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Excellence Every Day represents an MGH commitment to providing the highest quality, safest care that meets or exceeds all standards set by the hospital and external organizations.
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A focus on central lines —preventing hospital-acquired infections

The Centers for Disease Control estimate that 41,000 bloodstream infections occur in U.S. hospitals each year, with a large proportion associated with a central vascular catheter. Bloodstream infections typically result in a prolonged hospital stay, increased costs for both the patient and hospital, and an increased risk of mortality. Central Line-Associated Bloodstream Infections (CLABSIs) can be prevented through proper management of the central line.  For further information on CLABSI prevention, visit the CDC’s website at: http://www.cdc.gov/HAI/bsi/bsi.html#tools

BIOPATCH®

Use of BIOPATCH® for central line dressings at MGH
BIOPATCH® is a chlorhexidine (CHG) impregnated sponge dressing that is placed at the insertion site of central venous catheters.  It provides continual antisepsis over 7 days, thus preventing skin organisms from entering at the insertion site and tracking extraluminally up the catheter and into the bloodstream.  Although BIOPATCH® has been used for PICC line care for quite some time at MGH, its use was extended to all central line catheters in the latter part of 2013, including implanted ports accessed for more than 24 hours.

Biopatch FAQ click here

FAQ Sheet:  BIOPATCH® use with Implanted Ports in Ambulatory Settings
click here

Additional BIOPATCH® resources 

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MGH NARRATIVES

"Every week I administered chemotherapy to Sue, one of my breast cancer patients. Prior to starting chemo treatment, Sue had a lumpectomy and lymph nodes removed from under her left arm. As an oncology nurse I know it is best to avoid using the affected arm for intravenous insertions because of significant risk of lymphedema. As part of Sue’s treatment, she was scheduled for weekly Taxol and Herceptin infusions. To safely administer these medications..."
read more...

Read other MGH narratives about managing central lines:
Stefanie Walsh, RN, OCN | Heather D. Kuberski RN, BSN, OCN

CENTRAL LINE TOOL KIT

catheterport photohickman photo

A Visual Guide to Central Lines click here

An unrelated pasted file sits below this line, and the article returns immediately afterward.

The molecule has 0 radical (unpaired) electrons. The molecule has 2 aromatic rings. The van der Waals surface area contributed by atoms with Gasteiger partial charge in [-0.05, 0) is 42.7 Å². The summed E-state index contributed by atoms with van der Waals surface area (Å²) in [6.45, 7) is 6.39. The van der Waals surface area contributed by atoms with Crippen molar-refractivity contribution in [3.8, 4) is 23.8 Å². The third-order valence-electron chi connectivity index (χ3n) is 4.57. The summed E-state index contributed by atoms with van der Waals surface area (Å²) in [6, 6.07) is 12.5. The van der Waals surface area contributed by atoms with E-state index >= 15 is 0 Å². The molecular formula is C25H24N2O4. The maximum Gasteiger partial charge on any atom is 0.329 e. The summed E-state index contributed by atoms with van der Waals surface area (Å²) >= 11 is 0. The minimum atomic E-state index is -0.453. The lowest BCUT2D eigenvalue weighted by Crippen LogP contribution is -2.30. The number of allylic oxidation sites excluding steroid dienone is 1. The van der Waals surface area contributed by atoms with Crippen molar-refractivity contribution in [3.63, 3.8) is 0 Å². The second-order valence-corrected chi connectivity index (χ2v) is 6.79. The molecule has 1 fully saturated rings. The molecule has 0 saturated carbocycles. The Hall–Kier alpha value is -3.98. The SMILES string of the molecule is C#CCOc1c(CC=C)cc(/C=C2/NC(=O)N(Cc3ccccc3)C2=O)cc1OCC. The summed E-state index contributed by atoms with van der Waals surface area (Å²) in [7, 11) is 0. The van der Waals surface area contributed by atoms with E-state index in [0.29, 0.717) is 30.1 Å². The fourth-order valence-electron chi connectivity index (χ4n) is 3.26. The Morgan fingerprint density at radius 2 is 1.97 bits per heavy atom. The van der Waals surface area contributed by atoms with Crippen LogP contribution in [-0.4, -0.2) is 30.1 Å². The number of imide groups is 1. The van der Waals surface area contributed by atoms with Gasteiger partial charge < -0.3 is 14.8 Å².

Videos

Pulsatile (Push/Pause) Flushing Technique Video click here

Central line dressing change without BIOPATCH click here

Patient Education: Home Disconnect Program- Disconnecting your home infusion & deaccessing your port
Certain chemotherapy regimens may require that patients go home with continuous chemotherapy infusing through home infusion pumps.  In some cases, patients may have the option for disconnecting their medication at home. This instructional video will reinforce the teaching provided to the patient by their nurse in the Mass General Cancer Center
click here


Central Line Insertion

Policy & Procedures

Central Venous Catheter Insertion and Guidewire Exchange click here

Infection Prevention Policy for Central Venous And Pulmonary Artery Catheter Insertion click here

Central Line Placement Checklist click here

Central Line Checklist Nursing Tips click here


Teaching Modules

Nursing Management of Venous Access Devices (VADs):
View Module List

 

 


Types of Central Venous
Catheters

Algorithm for Determining Essential and Non-Essential Central Venous Catheters click here


 

Implanted Ports (Visual Guide)

Policy & Procedure: Identification and Access of Implantable Venous Access Ports (IVAPS)

Implanted Central Venous Access Devices (Ports) Teaching Module

Bulletin: Bard Implanted Ports & Palpation Points (internal access only)

Timing of port placements for patients receiving Bevacizumab (Avastin) therapy

Guidelines for blood draws from implanted ports

Patient Education: Home Disconnect Program- Disconnecting your home infusion & deaccessing your port
Certain chemotherapy regimens may require that patients go home with continuous chemotherapy infusing through home infusion pumps.  In some cases, patients may have the option for disconnecting their medication at home. This instructional video will reinforce the teaching provided to the patient by their nurse in the Mass General Cancer Center
click here


PICCs (Visual Guide)

PICC wristband

 

 

NEW: Pink PICC line wrist bands

The new PICC wrist bands will have limited information on